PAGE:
Interestingly, Tobias may not have looked quite the same if it weren’t for Cross fighting the network. At the time, Fox had a rule for male sitcom characters that included no hats, mustaches, or fluffy shirts. Thankfully Cross stood his ground and we were all blessed with the majestic mess that we know as Tobias. Additionally, Ron Howard never intended on being the show’s narrator, it happened completely by accident. While working to finalize the pilot episode with the rest of the cast and crew Howard stood in for the role of narrator that they had yet to cast. This role stuck with Howard simply because it just worked.
11. Never-Nudes Really Exist!
Tobias Funke suffers from a condition which he refers to as a “Never Nude”. In the show this means even when he’s showering he’s sporting a pair of scantily clad jorts (jean shorts). This real life condition (jean shorts usually not included) is called gymnophobia and comes from the Greek word gumnos, which means naked. People suffering from gymnophobia get anxious about nudity, even though they realize this fear is irrational. Gymnophobia is generally classified as an anxiety disorder and is most common among children going through puberty. A nice Easter Egg for fans can be found in season four’s episode A New Start, where Tobias dresses as a “Rock Monster” who looks shockingly like the comic book character The Thing. This monster is also a Never-Nude of sorts, with his only item of clothing being a pair of jean shorts.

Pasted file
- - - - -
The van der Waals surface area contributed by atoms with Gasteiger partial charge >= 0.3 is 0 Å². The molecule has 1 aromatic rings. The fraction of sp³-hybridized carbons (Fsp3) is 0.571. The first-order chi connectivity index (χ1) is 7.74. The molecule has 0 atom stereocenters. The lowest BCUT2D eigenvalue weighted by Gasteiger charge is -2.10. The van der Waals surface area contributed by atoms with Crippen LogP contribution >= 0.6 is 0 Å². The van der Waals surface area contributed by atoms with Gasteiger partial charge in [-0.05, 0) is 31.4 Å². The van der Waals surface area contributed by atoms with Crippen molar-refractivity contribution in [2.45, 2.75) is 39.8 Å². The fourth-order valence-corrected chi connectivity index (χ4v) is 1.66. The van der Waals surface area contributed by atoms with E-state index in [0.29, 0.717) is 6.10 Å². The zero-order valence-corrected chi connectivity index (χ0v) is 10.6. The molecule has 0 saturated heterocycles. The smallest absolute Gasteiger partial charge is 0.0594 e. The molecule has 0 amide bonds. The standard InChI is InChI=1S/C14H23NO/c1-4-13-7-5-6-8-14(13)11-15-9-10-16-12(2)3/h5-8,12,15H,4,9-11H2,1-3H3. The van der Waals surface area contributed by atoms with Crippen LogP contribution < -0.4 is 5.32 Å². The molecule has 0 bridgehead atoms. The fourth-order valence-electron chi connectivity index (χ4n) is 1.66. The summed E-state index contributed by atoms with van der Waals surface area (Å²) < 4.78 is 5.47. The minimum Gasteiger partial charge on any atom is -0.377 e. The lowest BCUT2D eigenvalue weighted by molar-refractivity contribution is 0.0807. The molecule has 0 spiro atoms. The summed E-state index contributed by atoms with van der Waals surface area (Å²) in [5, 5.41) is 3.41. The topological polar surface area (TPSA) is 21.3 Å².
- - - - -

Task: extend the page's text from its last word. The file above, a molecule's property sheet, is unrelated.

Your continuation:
10. Forgettable Actors, Memorable Characters
Most die-hard Arrested Development fans know that the highly forgettable Ann, George Michael’s girlfriend, was played by two different actors. In the last episode of season one, viewers meet the original Ann, who is so forgettable she is often called “Egg” or “Her” more often than her real name. For these few minutes in the episode, Ann Veal is played by actress Alexandra Torresanni. In season two, Mae Whitman was purposely brought in to replace the original Ann as a part of the joke. Most people didn’t even notice. This is a great testament to the character that cousin Maeby likes to call “No Face”. What many people don’t know is that there were three different Marta Estrellas; a character who was a love interest for both brothers Michael and Gob. Marta was portrayed by Patricia Velasquez, Leonor Varela, and another actress who wasn’t even credited for the role.